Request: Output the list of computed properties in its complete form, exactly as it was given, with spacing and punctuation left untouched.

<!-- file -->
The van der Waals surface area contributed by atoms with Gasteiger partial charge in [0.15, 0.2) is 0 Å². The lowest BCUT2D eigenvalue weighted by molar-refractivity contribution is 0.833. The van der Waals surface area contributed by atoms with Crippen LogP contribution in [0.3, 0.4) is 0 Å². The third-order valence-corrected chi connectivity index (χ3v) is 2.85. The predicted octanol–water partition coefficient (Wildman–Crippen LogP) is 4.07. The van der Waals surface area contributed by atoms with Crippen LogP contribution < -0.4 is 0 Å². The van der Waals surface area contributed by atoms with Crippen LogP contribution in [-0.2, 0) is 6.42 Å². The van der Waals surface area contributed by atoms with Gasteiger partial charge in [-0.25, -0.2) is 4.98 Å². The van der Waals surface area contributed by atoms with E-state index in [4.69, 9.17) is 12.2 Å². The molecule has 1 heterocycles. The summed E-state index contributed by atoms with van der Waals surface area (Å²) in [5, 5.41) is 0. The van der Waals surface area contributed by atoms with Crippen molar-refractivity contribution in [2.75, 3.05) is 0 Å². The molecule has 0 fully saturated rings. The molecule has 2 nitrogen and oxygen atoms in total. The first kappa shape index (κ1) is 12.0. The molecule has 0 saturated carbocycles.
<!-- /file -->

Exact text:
The van der Waals surface area contributed by atoms with Gasteiger partial charge in [0.15, 0.2) is 0 Å². The lowest BCUT2D eigenvalue weighted by molar-refractivity contribution is 0.833. The van der Waals surface area contributed by atoms with Crippen LogP contribution in [0.3, 0.4) is 0 Å². The third-order valence-corrected chi connectivity index (χ3v) is 2.85. The predicted octanol–water partition coefficient (Wildman–Crippen LogP) is 4.07. The van der Waals surface area contributed by atoms with Crippen LogP contribution < -0.4 is 0 Å². The van der Waals surface area contributed by atoms with Crippen LogP contribution in [-0.2, 0) is 6.42 Å². The van der Waals surface area contributed by atoms with Gasteiger partial charge in [-0.25, -0.2) is 4.98 Å². The van der Waals surface area contributed by atoms with E-state index in [4.69, 9.17) is 12.2 Å². The molecule has 1 heterocycles. The summed E-state index contributed by atoms with van der Waals surface area (Å²) in [5, 5.41) is 0. The van der Waals surface area contributed by atoms with Crippen molar-refractivity contribution in [2.75, 3.05) is 0 Å². The molecule has 0 fully saturated rings. The molecule has 2 nitrogen and oxygen atoms in total. The first kappa shape index (κ1) is 12.0. The molecule has 0 saturated carbocycles.